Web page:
Trump Goes After Trade Deals, Calls for $1.5T in Infrastructure Spending During His First State of the Union Address

In an approximately 80-minute speech ranging from jobs and manufacturing to North Korea and Iran, President Donald Trump’s first State of the Union address also touched on issues impacting the metals industry — albeit, perhaps not as directly as one might have expected.
(As a brief aside, according to the American Presidency Project, which tracks the length of State of the Union addresses, Trump’s speech was the third-longest since the speech lengths were tracked beginning with the Johnson administration. Bill Clinton’s State of the Union addresses of 1 hour, 24 minutes and 58 seconds and 1 hour, 28 minutes and 49 seconds are the only addresses longer than Trump’s speech last night.)
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Many in the metals industry were looking for good news regarding infrastructure (including, as we reported this morning, Nucor President and CEO John Ferriola during Tuesday’s quarterly earnings call). On that front, Trump called on Congress to put together a $1.5 trillion plan for infrastructure spending.
“Tonight, I am calling on the Congress to produce a bill that generates at least $1.5 trillion for the new infrastructure investment we need,” Trump said. “Every Federal dollar should be leveraged by partnering with State and local governments and, where appropriate, tapping into private sector investment — to permanently fix the infrastructure deficit.”
He also referred to streamlining the construction permitting process and reclaiming the country’s “building heritage.”
However, for those in the metals industry looking for policy specifics, particularly with respect to trade cases, Trump did not offer much.
For those paying attention to the ongoing Section 232 probes of steel and aluminum imports – of which Chinese excess capacity and state-aided commodities is a focus of much discussion — the president did not refer to those, or any other ongoing trade cases. This isn’t necessarily surprising for a State of the Union address, which are often short on policy specifics or nitty gritty minutiae, a which Section 232, Section 301, and other anti-dumping and countervailable duty investigations could fall under, depending on whom you ask.
Even so, the omission stood out, even as China — along with Russia — was mentioned as a threat.
Trump mentioned China three times: twice during a story about a North Korean defector and another time in a general call for defense spending. (Reuters reported recently that Trump is expected to ask Congress for $716 billion in defense spending for 2019, which would mark a 7% increase from 2018.)`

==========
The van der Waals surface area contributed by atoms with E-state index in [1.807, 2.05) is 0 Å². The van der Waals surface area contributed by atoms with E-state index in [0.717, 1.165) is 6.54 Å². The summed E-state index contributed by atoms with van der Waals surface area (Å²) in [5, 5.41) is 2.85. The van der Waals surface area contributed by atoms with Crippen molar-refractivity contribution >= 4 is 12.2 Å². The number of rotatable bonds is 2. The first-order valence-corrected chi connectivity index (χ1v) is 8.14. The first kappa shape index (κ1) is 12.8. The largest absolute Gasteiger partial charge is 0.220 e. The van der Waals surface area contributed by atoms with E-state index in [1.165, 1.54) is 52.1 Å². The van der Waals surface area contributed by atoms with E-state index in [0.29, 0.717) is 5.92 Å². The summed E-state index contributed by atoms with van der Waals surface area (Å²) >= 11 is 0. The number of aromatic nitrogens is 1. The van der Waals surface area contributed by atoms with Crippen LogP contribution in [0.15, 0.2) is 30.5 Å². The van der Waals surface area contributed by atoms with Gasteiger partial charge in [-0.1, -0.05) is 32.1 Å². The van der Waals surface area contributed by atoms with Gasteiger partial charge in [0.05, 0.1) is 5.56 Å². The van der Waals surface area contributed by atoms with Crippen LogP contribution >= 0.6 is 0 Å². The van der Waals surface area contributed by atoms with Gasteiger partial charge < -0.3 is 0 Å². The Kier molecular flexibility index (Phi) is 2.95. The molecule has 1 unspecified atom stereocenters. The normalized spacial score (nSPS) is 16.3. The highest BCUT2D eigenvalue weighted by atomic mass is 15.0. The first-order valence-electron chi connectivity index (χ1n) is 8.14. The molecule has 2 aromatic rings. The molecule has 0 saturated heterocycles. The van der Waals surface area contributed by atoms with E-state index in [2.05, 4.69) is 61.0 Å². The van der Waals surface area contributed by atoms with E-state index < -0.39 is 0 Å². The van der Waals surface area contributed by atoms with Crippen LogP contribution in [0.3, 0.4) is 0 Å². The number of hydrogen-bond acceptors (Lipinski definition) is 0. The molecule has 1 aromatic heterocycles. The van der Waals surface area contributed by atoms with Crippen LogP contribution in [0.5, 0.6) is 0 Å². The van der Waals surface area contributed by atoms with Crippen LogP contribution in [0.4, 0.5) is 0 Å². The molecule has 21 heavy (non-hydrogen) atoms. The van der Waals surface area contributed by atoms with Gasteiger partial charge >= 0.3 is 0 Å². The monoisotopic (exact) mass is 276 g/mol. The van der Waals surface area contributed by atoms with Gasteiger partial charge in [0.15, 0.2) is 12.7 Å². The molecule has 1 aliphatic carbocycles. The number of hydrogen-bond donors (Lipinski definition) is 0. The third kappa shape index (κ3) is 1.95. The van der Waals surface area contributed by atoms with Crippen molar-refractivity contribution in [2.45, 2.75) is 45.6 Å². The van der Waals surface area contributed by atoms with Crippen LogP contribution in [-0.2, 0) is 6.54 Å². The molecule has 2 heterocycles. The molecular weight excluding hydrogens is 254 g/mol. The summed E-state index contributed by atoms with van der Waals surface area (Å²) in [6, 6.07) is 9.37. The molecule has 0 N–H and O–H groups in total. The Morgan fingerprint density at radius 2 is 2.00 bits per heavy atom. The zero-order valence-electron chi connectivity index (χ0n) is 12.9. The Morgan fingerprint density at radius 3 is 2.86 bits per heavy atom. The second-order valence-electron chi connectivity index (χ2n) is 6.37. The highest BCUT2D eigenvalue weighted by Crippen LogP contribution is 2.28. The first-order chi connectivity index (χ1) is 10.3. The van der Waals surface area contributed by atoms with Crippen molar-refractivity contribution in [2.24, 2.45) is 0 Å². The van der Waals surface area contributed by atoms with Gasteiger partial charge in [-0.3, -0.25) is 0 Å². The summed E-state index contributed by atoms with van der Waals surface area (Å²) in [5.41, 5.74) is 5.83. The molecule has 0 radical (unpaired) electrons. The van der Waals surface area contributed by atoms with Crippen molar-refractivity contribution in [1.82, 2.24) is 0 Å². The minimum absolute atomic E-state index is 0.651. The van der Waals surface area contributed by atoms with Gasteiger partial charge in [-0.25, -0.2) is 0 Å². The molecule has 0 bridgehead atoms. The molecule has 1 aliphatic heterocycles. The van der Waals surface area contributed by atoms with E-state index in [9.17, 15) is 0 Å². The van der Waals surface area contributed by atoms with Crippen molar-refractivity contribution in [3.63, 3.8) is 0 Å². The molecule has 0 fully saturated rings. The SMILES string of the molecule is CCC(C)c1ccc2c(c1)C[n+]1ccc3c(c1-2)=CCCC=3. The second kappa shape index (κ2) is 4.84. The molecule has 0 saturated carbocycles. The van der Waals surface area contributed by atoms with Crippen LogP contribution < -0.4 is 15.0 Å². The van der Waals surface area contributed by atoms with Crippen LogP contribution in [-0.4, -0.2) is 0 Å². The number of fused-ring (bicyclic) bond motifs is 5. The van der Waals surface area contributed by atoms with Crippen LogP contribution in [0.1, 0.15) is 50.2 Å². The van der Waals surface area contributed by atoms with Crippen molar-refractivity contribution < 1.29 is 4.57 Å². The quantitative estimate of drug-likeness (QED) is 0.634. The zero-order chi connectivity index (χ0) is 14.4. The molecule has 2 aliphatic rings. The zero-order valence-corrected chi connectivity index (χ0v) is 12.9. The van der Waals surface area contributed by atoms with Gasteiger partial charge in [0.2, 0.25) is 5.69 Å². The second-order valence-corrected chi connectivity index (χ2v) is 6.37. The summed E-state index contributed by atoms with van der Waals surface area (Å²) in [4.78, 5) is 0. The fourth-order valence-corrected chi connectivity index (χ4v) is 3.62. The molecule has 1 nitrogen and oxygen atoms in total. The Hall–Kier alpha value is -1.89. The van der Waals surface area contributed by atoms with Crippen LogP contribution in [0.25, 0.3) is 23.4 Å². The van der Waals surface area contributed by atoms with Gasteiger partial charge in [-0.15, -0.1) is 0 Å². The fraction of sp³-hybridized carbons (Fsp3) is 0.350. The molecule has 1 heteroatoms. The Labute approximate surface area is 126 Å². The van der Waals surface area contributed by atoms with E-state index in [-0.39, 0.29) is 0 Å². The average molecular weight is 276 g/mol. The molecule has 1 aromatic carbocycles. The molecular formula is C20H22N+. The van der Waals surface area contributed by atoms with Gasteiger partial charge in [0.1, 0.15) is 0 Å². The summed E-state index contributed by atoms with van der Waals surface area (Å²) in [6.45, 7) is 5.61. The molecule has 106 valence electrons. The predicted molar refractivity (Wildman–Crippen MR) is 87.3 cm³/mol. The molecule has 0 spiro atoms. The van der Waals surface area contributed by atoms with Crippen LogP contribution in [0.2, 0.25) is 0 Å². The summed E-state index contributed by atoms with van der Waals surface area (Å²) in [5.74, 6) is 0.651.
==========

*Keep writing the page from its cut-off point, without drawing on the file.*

“As we rebuild America’s strength and confidence at home, we are also restoring our strength and standing abroad,” the president said. “Around the world, we face rogue regimes, terrorist groups, and rivals like China and Russia that challenge our interests, our economy, and our values. In confronting these dangers, we know that weakness is the surest path to conflict, and unmatched power is the surest means of our defense.”
In addition, the word “steel” was only mentioned once in the speech, and that in a metaphorical sense when extolling Americans’ perseverance and the “steel in America’s spine.” Aluminum was not mentioned once during the speech.
While anti-dumping and countervailable duty investigations didn’t get their time in the State of the Union sun, Trump did once again reiterate his stance on what he perceives as bad trade deals — particularly relevant in the shadow of North American Free Trade Agreement (NAFTA) renegotiation talks that concluded Monday in Montreal, capping the sixth round of talks focused on revamping the now 24-year-old trilateral trade deal.
On trade, Trump said the “era of economic surrender is over.”
Trump signed an executive order withdrawing the U.S. from the Trans-Pacific Partnership on his first day in office. He has also consistently attacked NAFTA, which he has called the worst trade deal ever made, citing the loss of American manufacturing and jobs.

“From now on, we expect trading relationships to be fair and to be reciprocal,” Trump said. “We will work to fix bad trade deals and negotiate new ones. And we will protect American workers and American intellectual property, through strong enforcement of our trade rules.”
According to U.S. Census Bureau data through November, the U.S. had a $65.68 billion trade deficit with Mexico last year and a $15.33 billion deficit with Canada.
Scott Paul, president of the Alliance for American Manufacturing, was not impressed with Trump’s presentation on trade and infrastructure.

In general economic indicators, Trump touted job creation figures, saying that since the election (a time frame which of course includes the final months of the Obama administration), “we have created 2.4 million new jobs, including 200,000 new jobs in manufacturing alone.”
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According to the Bureau of Labor Statistics, 2.1 millions jobs were added in the 2017 calendar year, down from 2.2 million in 2016.

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